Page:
The Orange Constant portrait

The Orange Constant poses for a portrait in their rehearsal space on July 17, 2019 outside of Athens, Georgia. (Photo/Julian Alexander)

Featuring a variety of heavy instrumentals amid themes of happiness and bliss, The Orange Constant’s new album, “Peel,” was released on May 12 and is the Athens-based rock band’s third studio album.

The unit recorded these sounds for the past year and a half with Grammy-nominated producer and Athens native John Keane, according to a press release. The album contains mostly new material and funk rock, a sound they are already familiar with. The album features various dynamics that showcase the band’s talents, from producing instrumental-only to upbeat and vocal-filled songs.

"What You're Asking For"

The first track, “What You’re Asking For,” starts with warm, heartfelt guitar chords which accompany vocalist Andrew Brantley’s alternative tone. The harmonies and rhythms create one large sound package of both pop and alternative styles which prelude the rest of the album.


The album then moves to a more upbeat and happy tone in the second track, “Reliance,” creating a different mood from the first song. This beachy, Bob Marley-like tune doesn’t fit the band’s traditional alternative rock feel. However, it includes a guitar riff that brings the song back to the band’s roots. The tune ends on a minor note clash to transition to the next song, as if telling a story that is now taking a new turn.


“Reincronic” goes through the instrumental motions of highs and lows without the need of any vocals. The guitar substitutes lyrics with simple melodies and the feelings of excitement and thrill as if the listener is going on an adventure.

"Far From Home"

The next track, “Far From Home” reinstates the rhythmic funk vocals the band is accustomed to. It goes through the journey of a man’s feelings of helplessness and disorientation. The repetition of the lyrics “but so far from home” after telling a change in his life demonstrates these emotions.

"The Blackout"

Coming in fifth on the album, “The Blackout” features the ebb and flow between techno and folk. By adding in simple two-to-three guitar chords while a funky beat accompanies the background, it provides variety to the song in the five minutes it allows. The slow and smooth vocals join in halfway through the song for a few verses, but it quickly switches back and forth between vocal and instrumental. When the vocals join, the tempo slows then picks back up, as if telling a musical story about chaos and stillness.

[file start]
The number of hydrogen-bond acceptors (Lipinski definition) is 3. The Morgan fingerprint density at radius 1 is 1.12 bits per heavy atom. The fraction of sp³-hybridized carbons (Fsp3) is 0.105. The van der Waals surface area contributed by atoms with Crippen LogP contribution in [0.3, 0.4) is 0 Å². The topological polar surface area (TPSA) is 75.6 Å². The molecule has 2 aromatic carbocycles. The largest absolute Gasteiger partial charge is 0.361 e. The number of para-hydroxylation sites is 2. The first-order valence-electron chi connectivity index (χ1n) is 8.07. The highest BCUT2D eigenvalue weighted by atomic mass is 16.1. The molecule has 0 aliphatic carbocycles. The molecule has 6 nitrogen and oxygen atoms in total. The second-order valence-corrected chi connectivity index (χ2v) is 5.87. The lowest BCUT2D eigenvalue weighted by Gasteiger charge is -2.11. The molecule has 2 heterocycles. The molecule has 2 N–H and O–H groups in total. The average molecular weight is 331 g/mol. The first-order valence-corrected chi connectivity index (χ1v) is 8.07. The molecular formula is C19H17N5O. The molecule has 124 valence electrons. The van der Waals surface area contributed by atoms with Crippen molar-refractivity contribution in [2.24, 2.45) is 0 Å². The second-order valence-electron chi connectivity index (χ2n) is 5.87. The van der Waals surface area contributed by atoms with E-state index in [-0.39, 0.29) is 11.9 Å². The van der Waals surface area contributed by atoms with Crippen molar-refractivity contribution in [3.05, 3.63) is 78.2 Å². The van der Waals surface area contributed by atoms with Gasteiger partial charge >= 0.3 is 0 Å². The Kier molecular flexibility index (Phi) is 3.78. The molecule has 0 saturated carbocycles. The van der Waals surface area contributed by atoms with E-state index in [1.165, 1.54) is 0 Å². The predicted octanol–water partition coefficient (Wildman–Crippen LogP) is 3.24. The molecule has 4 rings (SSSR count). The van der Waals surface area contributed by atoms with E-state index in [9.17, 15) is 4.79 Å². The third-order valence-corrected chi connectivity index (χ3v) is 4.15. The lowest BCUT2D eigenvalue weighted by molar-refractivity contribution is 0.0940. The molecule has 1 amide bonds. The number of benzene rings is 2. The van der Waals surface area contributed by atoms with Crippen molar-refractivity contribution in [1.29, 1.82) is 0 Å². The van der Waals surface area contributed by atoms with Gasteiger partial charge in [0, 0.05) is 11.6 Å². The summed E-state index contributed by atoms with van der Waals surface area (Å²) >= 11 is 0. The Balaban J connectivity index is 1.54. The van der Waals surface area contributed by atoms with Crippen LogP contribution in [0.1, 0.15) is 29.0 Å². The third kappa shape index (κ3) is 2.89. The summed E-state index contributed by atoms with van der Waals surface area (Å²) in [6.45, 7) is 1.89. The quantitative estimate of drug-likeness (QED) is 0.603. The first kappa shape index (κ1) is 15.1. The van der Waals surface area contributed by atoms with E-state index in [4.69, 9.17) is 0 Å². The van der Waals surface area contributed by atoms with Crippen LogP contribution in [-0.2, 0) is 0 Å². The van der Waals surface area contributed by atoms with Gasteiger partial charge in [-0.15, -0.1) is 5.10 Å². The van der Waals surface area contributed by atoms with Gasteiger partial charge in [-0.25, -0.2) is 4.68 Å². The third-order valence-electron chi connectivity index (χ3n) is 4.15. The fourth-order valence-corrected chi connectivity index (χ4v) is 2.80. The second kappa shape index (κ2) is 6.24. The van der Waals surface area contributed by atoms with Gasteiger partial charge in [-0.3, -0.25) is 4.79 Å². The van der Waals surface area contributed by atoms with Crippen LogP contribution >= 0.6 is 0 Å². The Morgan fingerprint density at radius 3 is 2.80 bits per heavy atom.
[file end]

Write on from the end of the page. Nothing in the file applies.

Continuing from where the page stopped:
“Reach” initially tells a lonely and single story with a simple, isolated guitar riff in the beginning. Between guitar flourishes throughout the track and the repetition of the lyrics, “should’ve left it alone,” this song deems itself a passionate and heavy story.


A song with a more energetic and happy beat, “Go!” feels like a traditional summertime track in a coming-of-age movie. The lively piano in the background provides a separate and upbeat tune which isolates the vocals, which are almost in opposition with the accompanying instruments.


Following “Go!,” “Banana” takes you back to the band’s funk roots with a slow and calming guitar feature to open the song. Just under two minutes long, this happy little tune feels like the sun breaking through the clouds to provide a moment of light. It shows off the band’s talent and ability to tell a story in a short amount of time and without lyrics.

"Fadin' the Line"

To end the album, “Fadin’ the Line” takes listeners back a few generations with an upbeat, vintage sound. Taking a more classic rock and blues theme, this song is an energetic headbanger. Throughout the song, each instrument has its moment to shine; a piano solo and a drum solo are followed by a quick break to bring everything down and rise back up. The combination of these features and multiple tempo changes make “Fadin’ the Line” a fun conclusion to the album.

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